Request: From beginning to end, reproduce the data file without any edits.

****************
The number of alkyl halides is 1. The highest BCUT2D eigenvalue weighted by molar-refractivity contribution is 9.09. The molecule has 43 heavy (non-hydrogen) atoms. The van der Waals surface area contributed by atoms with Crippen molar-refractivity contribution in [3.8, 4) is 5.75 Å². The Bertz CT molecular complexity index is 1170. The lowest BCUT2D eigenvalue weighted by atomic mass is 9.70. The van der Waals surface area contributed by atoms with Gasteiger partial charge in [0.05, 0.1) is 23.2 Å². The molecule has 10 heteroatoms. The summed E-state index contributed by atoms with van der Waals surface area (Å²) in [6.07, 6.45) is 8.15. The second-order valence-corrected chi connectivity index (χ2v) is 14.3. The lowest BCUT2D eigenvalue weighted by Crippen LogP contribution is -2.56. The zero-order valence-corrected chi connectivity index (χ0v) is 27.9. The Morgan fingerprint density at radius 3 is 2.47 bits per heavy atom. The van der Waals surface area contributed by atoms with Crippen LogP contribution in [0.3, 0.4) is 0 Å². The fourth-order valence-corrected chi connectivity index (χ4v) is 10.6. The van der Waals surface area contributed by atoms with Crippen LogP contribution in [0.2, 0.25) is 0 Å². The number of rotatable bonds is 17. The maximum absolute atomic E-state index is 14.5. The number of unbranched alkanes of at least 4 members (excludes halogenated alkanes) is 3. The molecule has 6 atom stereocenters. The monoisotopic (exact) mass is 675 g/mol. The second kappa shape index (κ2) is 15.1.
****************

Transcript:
The number of alkyl halides is 1. The highest BCUT2D eigenvalue weighted by molar-refractivity contribution is 9.09. The molecule has 43 heavy (non-hydrogen) atoms. The van der Waals surface area contributed by atoms with Crippen molar-refractivity contribution in [3.8, 4) is 5.75 Å². The Bertz CT molecular complexity index is 1170. The lowest BCUT2D eigenvalue weighted by atomic mass is 9.70. The van der Waals surface area contributed by atoms with Gasteiger partial charge in [0.05, 0.1) is 23.2 Å². The molecule has 10 heteroatoms. The summed E-state index contributed by atoms with van der Waals surface area (Å²) in [6.07, 6.45) is 8.15. The second-order valence-corrected chi connectivity index (χ2v) is 14.3. The lowest BCUT2D eigenvalue weighted by Crippen LogP contribution is -2.56. The zero-order valence-corrected chi connectivity index (χ0v) is 27.9. The Morgan fingerprint density at radius 3 is 2.47 bits per heavy atom. The van der Waals surface area contributed by atoms with Crippen LogP contribution in [0.3, 0.4) is 0 Å². The fourth-order valence-corrected chi connectivity index (χ4v) is 10.6. The van der Waals surface area contributed by atoms with Crippen LogP contribution in [0.2, 0.25) is 0 Å². The number of rotatable bonds is 17. The maximum absolute atomic E-state index is 14.5. The number of unbranched alkanes of at least 4 members (excludes halogenated alkanes) is 3. The molecule has 6 atom stereocenters. The monoisotopic (exact) mass is 675 g/mol. The second kappa shape index (κ2) is 15.1.